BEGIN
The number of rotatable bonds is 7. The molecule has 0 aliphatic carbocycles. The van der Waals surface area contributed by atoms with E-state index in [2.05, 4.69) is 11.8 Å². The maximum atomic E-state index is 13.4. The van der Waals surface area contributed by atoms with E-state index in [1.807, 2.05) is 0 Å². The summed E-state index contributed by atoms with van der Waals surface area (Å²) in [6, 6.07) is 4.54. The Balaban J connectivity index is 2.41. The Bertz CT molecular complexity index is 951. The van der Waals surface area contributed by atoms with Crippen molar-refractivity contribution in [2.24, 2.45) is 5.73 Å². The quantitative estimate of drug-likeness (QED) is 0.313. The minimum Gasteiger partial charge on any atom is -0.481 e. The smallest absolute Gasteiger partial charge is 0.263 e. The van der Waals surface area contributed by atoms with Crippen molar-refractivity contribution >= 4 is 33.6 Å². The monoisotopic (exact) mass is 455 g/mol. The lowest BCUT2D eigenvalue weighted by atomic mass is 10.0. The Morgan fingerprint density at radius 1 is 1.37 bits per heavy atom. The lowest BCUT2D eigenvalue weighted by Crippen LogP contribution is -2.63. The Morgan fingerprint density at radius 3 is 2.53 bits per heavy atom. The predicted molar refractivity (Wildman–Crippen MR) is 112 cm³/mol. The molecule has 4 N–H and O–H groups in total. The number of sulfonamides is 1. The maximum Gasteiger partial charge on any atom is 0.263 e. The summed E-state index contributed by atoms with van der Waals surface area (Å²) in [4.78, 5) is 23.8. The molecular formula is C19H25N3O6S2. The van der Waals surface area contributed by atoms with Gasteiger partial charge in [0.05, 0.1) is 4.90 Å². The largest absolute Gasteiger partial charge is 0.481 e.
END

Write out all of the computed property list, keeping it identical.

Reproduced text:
The number of rotatable bonds is 7. The molecule has 0 aliphatic carbocycles. The van der Waals surface area contributed by atoms with E-state index in [2.05, 4.69) is 11.8 Å². The maximum atomic E-state index is 13.4. The van der Waals surface area contributed by atoms with E-state index in [1.807, 2.05) is 0 Å². The summed E-state index contributed by atoms with van der Waals surface area (Å²) in [6, 6.07) is 4.54. The Balaban J connectivity index is 2.41. The Bertz CT molecular complexity index is 951. The van der Waals surface area contributed by atoms with Crippen molar-refractivity contribution in [2.24, 2.45) is 5.73 Å². The quantitative estimate of drug-likeness (QED) is 0.313. The minimum Gasteiger partial charge on any atom is -0.481 e. The smallest absolute Gasteiger partial charge is 0.263 e. The van der Waals surface area contributed by atoms with Crippen molar-refractivity contribution >= 4 is 33.6 Å². The monoisotopic (exact) mass is 455 g/mol. The lowest BCUT2D eigenvalue weighted by atomic mass is 10.0. The Morgan fingerprint density at radius 1 is 1.37 bits per heavy atom. The lowest BCUT2D eigenvalue weighted by Crippen LogP contribution is -2.63. The Morgan fingerprint density at radius 3 is 2.53 bits per heavy atom. The predicted molar refractivity (Wildman–Crippen MR) is 112 cm³/mol. The molecule has 4 N–H and O–H groups in total. The number of sulfonamides is 1. The maximum Gasteiger partial charge on any atom is 0.263 e. The summed E-state index contributed by atoms with van der Waals surface area (Å²) in [4.78, 5) is 23.8. The molecular formula is C19H25N3O6S2. The van der Waals surface area contributed by atoms with Gasteiger partial charge in [0.05, 0.1) is 4.90 Å². The largest absolute Gasteiger partial charge is 0.481 e.